Justice

The Reason People Are Calling John Lewis Racist

Rep. John Lewis (D-Ga.) is facing backlash from the right after questioning the legitimacy of Donald Trump's election. One of the more spectacular examples is the recent charge that Lewis is a misinformed racist.

John Lewis

Though Lewis is widely regarded as a leader of the civil rights movement, his legacy has been challenged by some politicians after he told NBC News Friday that he didn't "see this president-elect as a legitimate president." Trump fired off a series of tweets Saturday, including one that stated Lewis was "all talk... no actions or results." But as the controversy has developed, some have taken their criticism of Lewis' statements to the next level.

Tommy Hunter, a Republican commissioner serving the Gwinnett County Board in Georgia, called Lewis a "racist pig" on Saturday in a since-deleted Facebook post.

Hunter's opinion has been echoed on social media with one Twitter user using a meme to make the case that Lewis has shown "America his true racist color."

If Lewis isn't a racist per se, his activism around civil rights has been politically misguided, other have argued. Maine Gov. Paul LePage suggested that he ought to thank white Republicans for their role in the civil rights movement during an interview with local radio station WVOM on Tuesday.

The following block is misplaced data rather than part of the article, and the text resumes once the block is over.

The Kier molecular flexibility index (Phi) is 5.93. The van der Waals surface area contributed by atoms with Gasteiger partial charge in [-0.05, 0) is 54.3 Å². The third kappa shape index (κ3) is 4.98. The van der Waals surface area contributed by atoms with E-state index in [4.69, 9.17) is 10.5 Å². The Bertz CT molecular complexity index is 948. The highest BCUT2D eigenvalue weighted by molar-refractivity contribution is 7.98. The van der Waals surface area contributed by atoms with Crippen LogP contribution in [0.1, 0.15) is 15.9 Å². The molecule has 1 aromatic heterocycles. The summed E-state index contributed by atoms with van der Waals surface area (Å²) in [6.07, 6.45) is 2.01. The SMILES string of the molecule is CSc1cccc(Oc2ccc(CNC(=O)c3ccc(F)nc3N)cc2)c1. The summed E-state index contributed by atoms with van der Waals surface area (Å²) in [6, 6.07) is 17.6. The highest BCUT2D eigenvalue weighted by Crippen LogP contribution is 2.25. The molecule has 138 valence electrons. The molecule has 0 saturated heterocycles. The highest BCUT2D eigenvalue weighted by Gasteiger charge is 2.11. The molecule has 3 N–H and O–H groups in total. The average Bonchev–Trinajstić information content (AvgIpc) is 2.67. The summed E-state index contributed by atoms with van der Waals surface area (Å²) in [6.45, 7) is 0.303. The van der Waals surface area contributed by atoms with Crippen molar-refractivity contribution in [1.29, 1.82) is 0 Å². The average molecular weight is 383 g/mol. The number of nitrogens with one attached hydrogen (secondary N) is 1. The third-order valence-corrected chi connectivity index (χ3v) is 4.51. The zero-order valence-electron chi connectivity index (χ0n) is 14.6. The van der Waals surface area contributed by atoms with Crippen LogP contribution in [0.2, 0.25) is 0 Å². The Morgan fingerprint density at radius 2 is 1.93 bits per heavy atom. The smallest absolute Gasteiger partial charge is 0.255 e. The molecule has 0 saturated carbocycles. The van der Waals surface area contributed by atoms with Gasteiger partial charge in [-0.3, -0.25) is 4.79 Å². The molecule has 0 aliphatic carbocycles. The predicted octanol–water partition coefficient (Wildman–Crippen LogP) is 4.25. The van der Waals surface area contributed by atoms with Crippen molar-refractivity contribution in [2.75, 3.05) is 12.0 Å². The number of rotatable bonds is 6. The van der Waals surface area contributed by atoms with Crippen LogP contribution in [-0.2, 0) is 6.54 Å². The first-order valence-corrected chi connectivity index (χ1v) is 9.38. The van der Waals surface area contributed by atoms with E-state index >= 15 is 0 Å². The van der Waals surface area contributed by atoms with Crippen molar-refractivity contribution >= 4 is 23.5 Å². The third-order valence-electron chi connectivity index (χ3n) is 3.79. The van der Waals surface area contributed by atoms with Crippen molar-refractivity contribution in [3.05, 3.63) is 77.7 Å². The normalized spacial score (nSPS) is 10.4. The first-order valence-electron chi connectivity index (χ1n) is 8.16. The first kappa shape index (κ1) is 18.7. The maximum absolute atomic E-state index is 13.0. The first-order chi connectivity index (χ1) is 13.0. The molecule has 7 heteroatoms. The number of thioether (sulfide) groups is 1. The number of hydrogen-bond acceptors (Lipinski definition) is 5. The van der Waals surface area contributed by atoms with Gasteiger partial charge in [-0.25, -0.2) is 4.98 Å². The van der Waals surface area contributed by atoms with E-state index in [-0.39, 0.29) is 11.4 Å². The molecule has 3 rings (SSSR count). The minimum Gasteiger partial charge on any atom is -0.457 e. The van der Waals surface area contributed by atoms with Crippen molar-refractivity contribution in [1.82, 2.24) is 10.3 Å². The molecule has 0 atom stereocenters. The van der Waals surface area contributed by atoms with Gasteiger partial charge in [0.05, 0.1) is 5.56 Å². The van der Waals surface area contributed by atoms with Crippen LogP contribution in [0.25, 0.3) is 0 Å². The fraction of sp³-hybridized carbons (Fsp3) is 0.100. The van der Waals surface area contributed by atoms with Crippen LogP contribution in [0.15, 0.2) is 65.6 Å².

"I will just say this: John Lewis ought to look at history," LePage told the WVOM. "It was Abraham Lincoln who freed the slaves, it was Rutherford B. Hayes and Ulysses S. Grant who fought against Jim Crow laws. A simple thank you would suffice."

Again, the sentiment was picked up on social media with one meme making a similar point:

The problem with the "John Lewis is a racist" argument should be self-evident.

Lewis has championed equal rights throughout his career as an activist and a federal representative, and questioning Trump's presidency doesn't lend itself to racism. Racism, as defined by Merriam-Webster is "a belief that race is the primary determinant of human traits and capacities and that racial differences produce an inherent superiority of a particular race." Furthermore, as noted by journalist Marc Lamont Hil on "CNN Newsroom" in July, “black people don’t have the institutional power to be racist or to deploy racism.” 

The problem with the latter argument is that it neglects to account for the partisan realignment of the U.S. that took place during the 1960s, which was largely catalyzed by the civil rights movement.

party realignment

"From 1876 through 1964, the South was run by white-dominated state Democratic organizations whose racial exclusion policies were tacitly accepted by the leadership of the national Democratic and Republican parties," Columbia University researcher Andrew Gelman explained in a 2013 report. "From the 1940s through the 1970s, however, the northern Democratic party moved to support civil rights for African Americans, and the south moved toward the more conservative Republican party."

The idea that Lewis owes gratitude to the contemporary Republican party because some members of its progenitor pushed for civil rights in the early 1960s, therefore, makes about as much sense as calling Lewis a racist.